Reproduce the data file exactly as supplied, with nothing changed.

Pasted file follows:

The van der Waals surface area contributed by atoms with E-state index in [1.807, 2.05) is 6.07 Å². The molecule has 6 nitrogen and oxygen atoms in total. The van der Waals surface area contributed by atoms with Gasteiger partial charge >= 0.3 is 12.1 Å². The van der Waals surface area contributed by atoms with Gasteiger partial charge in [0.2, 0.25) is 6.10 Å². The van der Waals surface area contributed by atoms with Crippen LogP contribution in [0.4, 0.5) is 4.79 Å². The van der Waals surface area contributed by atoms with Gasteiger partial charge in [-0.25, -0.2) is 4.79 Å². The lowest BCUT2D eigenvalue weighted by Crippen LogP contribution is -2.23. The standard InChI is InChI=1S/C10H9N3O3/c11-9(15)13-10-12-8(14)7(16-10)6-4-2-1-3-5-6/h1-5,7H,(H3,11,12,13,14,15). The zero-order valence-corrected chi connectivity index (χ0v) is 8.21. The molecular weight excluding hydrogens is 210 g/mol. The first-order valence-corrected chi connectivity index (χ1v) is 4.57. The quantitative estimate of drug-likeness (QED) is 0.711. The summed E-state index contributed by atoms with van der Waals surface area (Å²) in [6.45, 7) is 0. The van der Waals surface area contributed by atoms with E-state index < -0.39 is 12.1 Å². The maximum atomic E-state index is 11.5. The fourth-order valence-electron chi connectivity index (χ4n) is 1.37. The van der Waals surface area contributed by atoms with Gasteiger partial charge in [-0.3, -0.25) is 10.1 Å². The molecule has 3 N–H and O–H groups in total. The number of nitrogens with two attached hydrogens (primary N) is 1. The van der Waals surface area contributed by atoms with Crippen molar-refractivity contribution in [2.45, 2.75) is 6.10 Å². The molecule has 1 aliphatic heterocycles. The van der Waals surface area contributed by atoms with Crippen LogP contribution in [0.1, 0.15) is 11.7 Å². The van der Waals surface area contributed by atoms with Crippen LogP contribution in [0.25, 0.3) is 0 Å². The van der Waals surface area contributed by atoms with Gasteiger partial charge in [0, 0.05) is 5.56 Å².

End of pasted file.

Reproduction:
The van der Waals surface area contributed by atoms with E-state index in [1.807, 2.05) is 6.07 Å². The molecule has 6 nitrogen and oxygen atoms in total. The van der Waals surface area contributed by atoms with Gasteiger partial charge >= 0.3 is 12.1 Å². The van der Waals surface area contributed by atoms with Gasteiger partial charge in [0.2, 0.25) is 6.10 Å². The van der Waals surface area contributed by atoms with Crippen LogP contribution in [0.4, 0.5) is 4.79 Å². The van der Waals surface area contributed by atoms with Gasteiger partial charge in [-0.25, -0.2) is 4.79 Å². The lowest BCUT2D eigenvalue weighted by Crippen LogP contribution is -2.23. The standard InChI is InChI=1S/C10H9N3O3/c11-9(15)13-10-12-8(14)7(16-10)6-4-2-1-3-5-6/h1-5,7H,(H3,11,12,13,14,15). The zero-order valence-corrected chi connectivity index (χ0v) is 8.21. The molecular weight excluding hydrogens is 210 g/mol. The first-order valence-corrected chi connectivity index (χ1v) is 4.57. The quantitative estimate of drug-likeness (QED) is 0.711. The summed E-state index contributed by atoms with van der Waals surface area (Å²) in [6.45, 7) is 0. The van der Waals surface area contributed by atoms with E-state index < -0.39 is 12.1 Å². The maximum atomic E-state index is 11.5. The fourth-order valence-electron chi connectivity index (χ4n) is 1.37. The van der Waals surface area contributed by atoms with Gasteiger partial charge in [-0.3, -0.25) is 10.1 Å². The molecule has 3 N–H and O–H groups in total. The number of nitrogens with two attached hydrogens (primary N) is 1. The van der Waals surface area contributed by atoms with Crippen molar-refractivity contribution in [2.45, 2.75) is 6.10 Å². The molecule has 1 aliphatic heterocycles. The van der Waals surface area contributed by atoms with Crippen LogP contribution in [0.1, 0.15) is 11.7 Å². The van der Waals surface area contributed by atoms with Crippen LogP contribution in [0.25, 0.3) is 0 Å². The van der Waals surface area contributed by atoms with Gasteiger partial charge in [0, 0.05) is 5.56 Å².